During the late 20th century, Japan became a world leader in innovation and technology, pioneering efforts in nuclear energy, electronics, and robotics. Since then, Japanese tech has been coveted by consumers all across the world with popular brands like Sony, Nintendo, Mitsubishi, and Toyota all calling Japan their home. Japanese inventions like DVDs, CDs, portable cassette players, and digital cameras revolutionized the way people enjoy and create entertainment.
While Japan might no longer be the leader in technology, it still remains a powerhouse in the tech world and continues to create fun, innovative, and sometimes bizarre products that dazzle foreigners. Whether you’re looking for a more efficient way to eat your ramen or another frivolous cat toy to appease your feline overlords, cool Japanese products are always on trend.
The first high-speed train, or bullet train, was built in Japan and was first put into operation in 1964. These trains are faster, more efficient, and help reduce environmental damage, not to mention they provide a huge benefit to the economy. They can travel anywhere from 120 mph to 260 mph.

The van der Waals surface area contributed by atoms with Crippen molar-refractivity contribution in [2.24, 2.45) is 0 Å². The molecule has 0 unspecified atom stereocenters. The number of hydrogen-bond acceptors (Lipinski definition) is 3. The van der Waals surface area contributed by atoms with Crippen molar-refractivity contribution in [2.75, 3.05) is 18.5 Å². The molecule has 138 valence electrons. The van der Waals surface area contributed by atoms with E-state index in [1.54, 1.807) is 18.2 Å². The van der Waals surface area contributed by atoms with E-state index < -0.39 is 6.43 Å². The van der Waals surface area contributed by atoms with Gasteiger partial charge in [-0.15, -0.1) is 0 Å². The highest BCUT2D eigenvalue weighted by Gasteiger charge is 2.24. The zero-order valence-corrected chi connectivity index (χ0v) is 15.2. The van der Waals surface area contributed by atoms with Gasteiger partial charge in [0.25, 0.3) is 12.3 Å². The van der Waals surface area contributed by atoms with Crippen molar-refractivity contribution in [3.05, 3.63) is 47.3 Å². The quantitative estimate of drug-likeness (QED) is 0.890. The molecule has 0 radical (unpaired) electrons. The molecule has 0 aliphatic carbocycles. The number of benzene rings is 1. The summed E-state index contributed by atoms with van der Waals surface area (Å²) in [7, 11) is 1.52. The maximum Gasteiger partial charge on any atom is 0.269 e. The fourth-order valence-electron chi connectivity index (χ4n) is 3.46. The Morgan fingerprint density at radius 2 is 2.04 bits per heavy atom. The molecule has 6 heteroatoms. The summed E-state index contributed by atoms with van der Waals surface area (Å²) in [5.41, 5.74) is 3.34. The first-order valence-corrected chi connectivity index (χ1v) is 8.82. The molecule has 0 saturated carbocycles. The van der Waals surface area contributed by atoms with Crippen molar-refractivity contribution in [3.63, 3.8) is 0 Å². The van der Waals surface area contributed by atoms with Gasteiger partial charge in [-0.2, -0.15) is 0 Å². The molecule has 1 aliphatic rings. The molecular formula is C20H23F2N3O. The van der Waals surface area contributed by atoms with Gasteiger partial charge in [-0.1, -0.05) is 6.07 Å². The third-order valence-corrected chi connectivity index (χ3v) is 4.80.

The fastest bullet train in the world is the Shanghai Maglev Train in China, which can travel up to 267 mph.
Perfect for the instant-noodle enthusiast - these silicone men, aptly named Cupmen, hold down the lid of your Cup Noodles and change color once your ramen is done thanks to their heat-sensitive material.
Most people know about Japan’s revolutionary toilets, and while you might be lucky enough to find one in some of the swankier restaurants in New York or Los Angeles, they’re fairly common in Japan. In fact, many domestic residences in Japan come fully equipped with these first-class toilets.
While automated parking systems can be found across the world, the number of automated parking garages are steadily growing in Japan, comprising nearly 1.6 million of the country’s parking spaces. Not only do these garages save space, but the parked cars are less likely to be damaged or stolen within this structure.